In other potential first-day tests of the alliance’s ability to hang together, senators will be sworn in and are expected to name breakaway Democrat Tim Sheldon of Potlatch to serve as presiding officer anytime Lt. Gov. Brad Owen is absent, and to place an aide to outgoing GOP Attorney General Rob McKenna, Hunter Goodman, in the key administrative role as Senate secretary.
Committees likely will be named that day, Tom said in an interview. He said his coalition wants to “make Monday a non-event,” avoiding “what people would consider (a) poke in the eyes.”
Senate Democrats likely will be one member short on Day One. Pierce and Kitsap county elected officials are expected to wait until at least Thursday to meet to pick a successor to Sen. Derek Kilmer, D-Gig Harbor, who was elected to Congress.
The new majority’s 25-24 edge marks the fifth time in 30 years that Republicans have – in effect – won a majority, part of a historical seesaw that has seen the GOP edge never exceed a 26-to-23 margin. “I would be shocked if there were another state in the country that had (as many) changes in 30 years,’’ said Brad Hendrickson, deputy secretary of the Senate who started working at the Legislature in 1982.
Writing the next two-year budget is always the big fixation during the longer, 105-day legislative sessions that fall on odd-numbered years. But a year ago, the state Supreme Court said the Legislature is still failing to meet its constitutional duty to amply fund K-12 public schools.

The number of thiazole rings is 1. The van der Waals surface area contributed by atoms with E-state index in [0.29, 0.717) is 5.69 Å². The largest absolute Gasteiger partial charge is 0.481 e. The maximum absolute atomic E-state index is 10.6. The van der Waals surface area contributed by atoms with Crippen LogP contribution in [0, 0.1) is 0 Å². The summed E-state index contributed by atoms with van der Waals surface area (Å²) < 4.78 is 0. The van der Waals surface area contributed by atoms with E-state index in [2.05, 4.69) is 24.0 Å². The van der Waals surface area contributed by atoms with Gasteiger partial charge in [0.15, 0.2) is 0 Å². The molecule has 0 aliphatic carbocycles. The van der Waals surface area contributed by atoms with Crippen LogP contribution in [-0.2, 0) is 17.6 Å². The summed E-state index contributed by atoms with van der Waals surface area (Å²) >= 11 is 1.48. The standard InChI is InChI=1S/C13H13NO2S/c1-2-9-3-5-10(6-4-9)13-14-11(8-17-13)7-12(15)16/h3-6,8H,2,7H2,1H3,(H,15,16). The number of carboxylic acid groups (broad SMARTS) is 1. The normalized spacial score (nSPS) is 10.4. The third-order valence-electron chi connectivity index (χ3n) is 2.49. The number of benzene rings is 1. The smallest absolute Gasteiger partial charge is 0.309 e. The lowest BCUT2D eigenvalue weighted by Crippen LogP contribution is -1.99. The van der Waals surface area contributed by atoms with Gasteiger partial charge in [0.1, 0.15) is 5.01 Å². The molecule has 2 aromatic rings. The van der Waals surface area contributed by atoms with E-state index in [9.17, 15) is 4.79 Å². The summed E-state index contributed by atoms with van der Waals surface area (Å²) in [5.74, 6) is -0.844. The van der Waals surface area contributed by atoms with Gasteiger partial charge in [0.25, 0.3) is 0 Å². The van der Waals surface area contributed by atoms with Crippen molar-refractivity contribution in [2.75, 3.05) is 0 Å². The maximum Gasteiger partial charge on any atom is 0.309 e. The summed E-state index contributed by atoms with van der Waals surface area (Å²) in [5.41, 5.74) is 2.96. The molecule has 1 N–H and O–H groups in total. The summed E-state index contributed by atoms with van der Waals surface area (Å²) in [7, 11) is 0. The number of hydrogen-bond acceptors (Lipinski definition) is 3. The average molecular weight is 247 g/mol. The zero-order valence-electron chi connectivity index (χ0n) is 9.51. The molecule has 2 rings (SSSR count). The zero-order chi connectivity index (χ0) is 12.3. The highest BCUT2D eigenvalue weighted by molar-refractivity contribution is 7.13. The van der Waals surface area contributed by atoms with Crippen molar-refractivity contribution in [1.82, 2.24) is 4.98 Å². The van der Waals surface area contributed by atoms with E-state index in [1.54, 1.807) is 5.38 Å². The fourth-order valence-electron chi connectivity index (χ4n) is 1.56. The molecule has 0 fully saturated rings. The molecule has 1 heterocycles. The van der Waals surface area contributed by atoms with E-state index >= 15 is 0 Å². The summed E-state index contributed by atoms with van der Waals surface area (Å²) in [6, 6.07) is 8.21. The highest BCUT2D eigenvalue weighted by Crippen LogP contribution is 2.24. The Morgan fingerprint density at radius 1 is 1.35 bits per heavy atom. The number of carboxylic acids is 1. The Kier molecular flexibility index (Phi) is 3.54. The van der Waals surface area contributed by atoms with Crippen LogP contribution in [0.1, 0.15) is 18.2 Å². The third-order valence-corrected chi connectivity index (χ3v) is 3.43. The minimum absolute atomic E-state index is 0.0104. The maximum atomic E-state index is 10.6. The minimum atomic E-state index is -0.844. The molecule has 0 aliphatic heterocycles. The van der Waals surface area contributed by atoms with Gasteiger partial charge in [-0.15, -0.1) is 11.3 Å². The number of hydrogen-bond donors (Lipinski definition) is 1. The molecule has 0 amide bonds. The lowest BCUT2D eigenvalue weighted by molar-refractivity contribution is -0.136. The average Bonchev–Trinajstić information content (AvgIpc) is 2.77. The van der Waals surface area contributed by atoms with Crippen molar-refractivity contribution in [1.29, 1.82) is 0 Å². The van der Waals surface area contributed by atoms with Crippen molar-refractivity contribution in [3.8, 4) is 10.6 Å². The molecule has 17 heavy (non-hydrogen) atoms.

How to meet the court’s demands is liable to dwarf every other issue that comes up as lawmakers look to bridge a budget gap of at least $2 billion and perhaps more, depending who is asked.
With such a shortage of funds, a divided Senate and new governor in town, there is little chance that a clear outline of the eventual budget solution will emerge before the March 20 update of state revenue.
Other potential top issues: expanding Medicaid under federal health care reform to cover more than 300,000 additional people; raising tuition at universities and colleges; requiring insurance plans to cover abortion; gun control; state employee contracts for pay and benefits; public-employee pensions; Puget Sound cleanup; changes to the worker compensation system; and even the death penalty.
Tom says his coalition in the Senate will push to keep the session’s focus on jobs, the budget, education and streamlining government and avoid anything else that threatens to become a major distraction.
Changes on his wish list include eliminating what he sees as unneeded regulations; moving away from pension plans that offer retirees a guaranteed benefit toward 401(k)-type plans that many workers in the private sector receive; and paying teachers differently based on the subjects they teach or their performance evaluations.
Sen. Steve Litzow, the Mercer Island Republican who is the coalition’s new education chairman, wants to look at giving principals more control over who’s hired at their schools and putting limits on the kinds of issues that can be bargained between school districts and their employees.